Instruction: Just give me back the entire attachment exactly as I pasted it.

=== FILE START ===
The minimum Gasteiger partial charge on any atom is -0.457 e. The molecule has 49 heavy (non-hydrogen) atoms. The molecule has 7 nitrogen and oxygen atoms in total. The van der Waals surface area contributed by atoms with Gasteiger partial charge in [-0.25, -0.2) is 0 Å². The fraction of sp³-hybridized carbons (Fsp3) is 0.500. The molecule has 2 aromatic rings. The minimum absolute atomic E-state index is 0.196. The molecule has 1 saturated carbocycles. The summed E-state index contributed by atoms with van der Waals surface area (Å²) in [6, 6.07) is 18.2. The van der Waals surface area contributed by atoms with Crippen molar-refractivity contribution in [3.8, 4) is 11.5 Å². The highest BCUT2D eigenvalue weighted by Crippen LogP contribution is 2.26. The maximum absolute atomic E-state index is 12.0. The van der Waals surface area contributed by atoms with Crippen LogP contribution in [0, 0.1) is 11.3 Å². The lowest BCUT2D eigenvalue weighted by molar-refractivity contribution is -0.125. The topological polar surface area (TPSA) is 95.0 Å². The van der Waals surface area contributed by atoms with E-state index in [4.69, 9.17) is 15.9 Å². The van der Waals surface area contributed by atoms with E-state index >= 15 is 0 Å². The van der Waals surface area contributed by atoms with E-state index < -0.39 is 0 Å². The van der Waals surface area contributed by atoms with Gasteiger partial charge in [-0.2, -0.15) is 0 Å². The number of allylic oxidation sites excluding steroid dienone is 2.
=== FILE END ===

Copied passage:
The minimum Gasteiger partial charge on any atom is -0.457 e. The molecule has 49 heavy (non-hydrogen) atoms. The molecule has 7 nitrogen and oxygen atoms in total. The van der Waals surface area contributed by atoms with Gasteiger partial charge in [-0.25, -0.2) is 0 Å². The fraction of sp³-hybridized carbons (Fsp3) is 0.500. The molecule has 2 aromatic rings. The minimum absolute atomic E-state index is 0.196. The molecule has 1 saturated carbocycles. The summed E-state index contributed by atoms with van der Waals surface area (Å²) in [6, 6.07) is 18.2. The van der Waals surface area contributed by atoms with Crippen molar-refractivity contribution in [3.8, 4) is 11.5 Å². The highest BCUT2D eigenvalue weighted by Crippen LogP contribution is 2.26. The maximum absolute atomic E-state index is 12.0. The van der Waals surface area contributed by atoms with Crippen LogP contribution in [0, 0.1) is 11.3 Å². The lowest BCUT2D eigenvalue weighted by molar-refractivity contribution is -0.125. The topological polar surface area (TPSA) is 95.0 Å². The van der Waals surface area contributed by atoms with E-state index in [4.69, 9.17) is 15.9 Å². The van der Waals surface area contributed by atoms with E-state index >= 15 is 0 Å². The van der Waals surface area contributed by atoms with E-state index < -0.39 is 0 Å². The van der Waals surface area contributed by atoms with Gasteiger partial charge in [-0.2, -0.15) is 0 Å². The number of allylic oxidation sites excluding steroid dienone is 2.